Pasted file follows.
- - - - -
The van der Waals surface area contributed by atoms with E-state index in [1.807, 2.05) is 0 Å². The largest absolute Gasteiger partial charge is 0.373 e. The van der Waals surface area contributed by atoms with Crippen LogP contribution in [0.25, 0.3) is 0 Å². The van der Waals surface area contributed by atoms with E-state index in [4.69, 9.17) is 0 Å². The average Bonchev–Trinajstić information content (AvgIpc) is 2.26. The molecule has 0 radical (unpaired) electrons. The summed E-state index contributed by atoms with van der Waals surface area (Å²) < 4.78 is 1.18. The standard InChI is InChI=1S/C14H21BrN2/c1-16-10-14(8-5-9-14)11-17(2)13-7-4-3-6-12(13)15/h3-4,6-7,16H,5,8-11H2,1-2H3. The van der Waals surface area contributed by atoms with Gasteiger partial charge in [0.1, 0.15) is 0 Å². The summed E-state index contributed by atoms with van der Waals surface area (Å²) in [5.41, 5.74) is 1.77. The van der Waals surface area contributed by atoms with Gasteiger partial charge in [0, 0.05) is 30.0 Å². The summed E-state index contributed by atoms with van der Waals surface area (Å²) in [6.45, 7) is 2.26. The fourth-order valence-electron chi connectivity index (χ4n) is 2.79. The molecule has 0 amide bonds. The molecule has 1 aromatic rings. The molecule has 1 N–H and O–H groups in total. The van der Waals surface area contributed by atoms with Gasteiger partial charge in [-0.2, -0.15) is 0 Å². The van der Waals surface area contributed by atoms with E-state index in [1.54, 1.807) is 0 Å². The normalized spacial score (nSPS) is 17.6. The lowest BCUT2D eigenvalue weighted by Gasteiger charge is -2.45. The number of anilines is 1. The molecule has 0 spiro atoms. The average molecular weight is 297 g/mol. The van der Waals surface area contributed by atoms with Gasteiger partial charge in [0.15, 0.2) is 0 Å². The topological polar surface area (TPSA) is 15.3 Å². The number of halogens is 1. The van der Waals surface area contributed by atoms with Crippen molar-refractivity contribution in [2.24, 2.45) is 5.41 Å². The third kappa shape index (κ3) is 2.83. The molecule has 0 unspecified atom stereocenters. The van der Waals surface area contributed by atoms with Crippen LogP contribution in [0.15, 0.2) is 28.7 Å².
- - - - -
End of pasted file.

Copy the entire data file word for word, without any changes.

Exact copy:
The van der Waals surface area contributed by atoms with E-state index in [1.807, 2.05) is 0 Å². The largest absolute Gasteiger partial charge is 0.373 e. The van der Waals surface area contributed by atoms with Crippen LogP contribution in [0.25, 0.3) is 0 Å². The van der Waals surface area contributed by atoms with E-state index in [4.69, 9.17) is 0 Å². The average Bonchev–Trinajstić information content (AvgIpc) is 2.26. The molecule has 0 radical (unpaired) electrons. The summed E-state index contributed by atoms with van der Waals surface area (Å²) < 4.78 is 1.18. The standard InChI is InChI=1S/C14H21BrN2/c1-16-10-14(8-5-9-14)11-17(2)13-7-4-3-6-12(13)15/h3-4,6-7,16H,5,8-11H2,1-2H3. The van der Waals surface area contributed by atoms with Gasteiger partial charge in [0.1, 0.15) is 0 Å². The summed E-state index contributed by atoms with van der Waals surface area (Å²) in [5.41, 5.74) is 1.77. The van der Waals surface area contributed by atoms with Gasteiger partial charge in [0, 0.05) is 30.0 Å². The summed E-state index contributed by atoms with van der Waals surface area (Å²) in [6.45, 7) is 2.26. The fourth-order valence-electron chi connectivity index (χ4n) is 2.79. The molecule has 0 amide bonds. The molecule has 1 aromatic rings. The molecule has 1 N–H and O–H groups in total. The van der Waals surface area contributed by atoms with Gasteiger partial charge in [-0.2, -0.15) is 0 Å². The van der Waals surface area contributed by atoms with E-state index in [1.54, 1.807) is 0 Å². The normalized spacial score (nSPS) is 17.6. The lowest BCUT2D eigenvalue weighted by Gasteiger charge is -2.45. The number of anilines is 1. The molecule has 0 spiro atoms. The average molecular weight is 297 g/mol. The van der Waals surface area contributed by atoms with Gasteiger partial charge in [0.15, 0.2) is 0 Å². The topological polar surface area (TPSA) is 15.3 Å². The number of halogens is 1. The van der Waals surface area contributed by atoms with Crippen molar-refractivity contribution in [2.24, 2.45) is 5.41 Å². The third kappa shape index (κ3) is 2.83. The molecule has 0 unspecified atom stereocenters. The van der Waals surface area contributed by atoms with Crippen LogP contribution in [0.15, 0.2) is 28.7 Å².